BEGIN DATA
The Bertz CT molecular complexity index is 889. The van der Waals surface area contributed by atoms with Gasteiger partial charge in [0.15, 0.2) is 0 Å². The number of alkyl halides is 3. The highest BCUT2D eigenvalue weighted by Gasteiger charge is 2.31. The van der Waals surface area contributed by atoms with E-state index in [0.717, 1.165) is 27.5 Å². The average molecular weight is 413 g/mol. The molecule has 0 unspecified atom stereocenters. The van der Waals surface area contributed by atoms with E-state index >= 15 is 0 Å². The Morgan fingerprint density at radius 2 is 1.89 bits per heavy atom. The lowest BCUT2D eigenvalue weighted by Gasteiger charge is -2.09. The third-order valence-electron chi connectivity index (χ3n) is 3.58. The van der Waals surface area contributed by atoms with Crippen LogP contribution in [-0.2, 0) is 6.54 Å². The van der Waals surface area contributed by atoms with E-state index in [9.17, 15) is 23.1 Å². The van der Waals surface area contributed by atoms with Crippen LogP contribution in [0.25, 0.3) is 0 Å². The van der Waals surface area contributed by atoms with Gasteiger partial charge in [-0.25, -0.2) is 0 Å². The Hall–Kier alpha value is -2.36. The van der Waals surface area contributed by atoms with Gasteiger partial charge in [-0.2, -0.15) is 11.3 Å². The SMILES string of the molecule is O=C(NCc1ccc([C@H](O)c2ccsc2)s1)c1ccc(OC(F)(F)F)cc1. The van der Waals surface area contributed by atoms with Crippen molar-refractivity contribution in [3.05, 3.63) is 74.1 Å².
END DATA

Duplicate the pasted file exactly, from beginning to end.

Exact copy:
The Bertz CT molecular complexity index is 889. The van der Waals surface area contributed by atoms with Gasteiger partial charge in [0.15, 0.2) is 0 Å². The number of alkyl halides is 3. The highest BCUT2D eigenvalue weighted by Gasteiger charge is 2.31. The van der Waals surface area contributed by atoms with E-state index in [0.717, 1.165) is 27.5 Å². The average molecular weight is 413 g/mol. The molecule has 0 unspecified atom stereocenters. The van der Waals surface area contributed by atoms with E-state index >= 15 is 0 Å². The Morgan fingerprint density at radius 2 is 1.89 bits per heavy atom. The lowest BCUT2D eigenvalue weighted by Gasteiger charge is -2.09. The third-order valence-electron chi connectivity index (χ3n) is 3.58. The van der Waals surface area contributed by atoms with Crippen LogP contribution in [-0.2, 0) is 6.54 Å². The van der Waals surface area contributed by atoms with E-state index in [9.17, 15) is 23.1 Å². The van der Waals surface area contributed by atoms with Crippen LogP contribution in [0.25, 0.3) is 0 Å². The van der Waals surface area contributed by atoms with Gasteiger partial charge in [-0.25, -0.2) is 0 Å². The Hall–Kier alpha value is -2.36. The van der Waals surface area contributed by atoms with Gasteiger partial charge in [-0.2, -0.15) is 11.3 Å². The SMILES string of the molecule is O=C(NCc1ccc([C@H](O)c2ccsc2)s1)c1ccc(OC(F)(F)F)cc1. The van der Waals surface area contributed by atoms with Crippen molar-refractivity contribution in [3.05, 3.63) is 74.1 Å².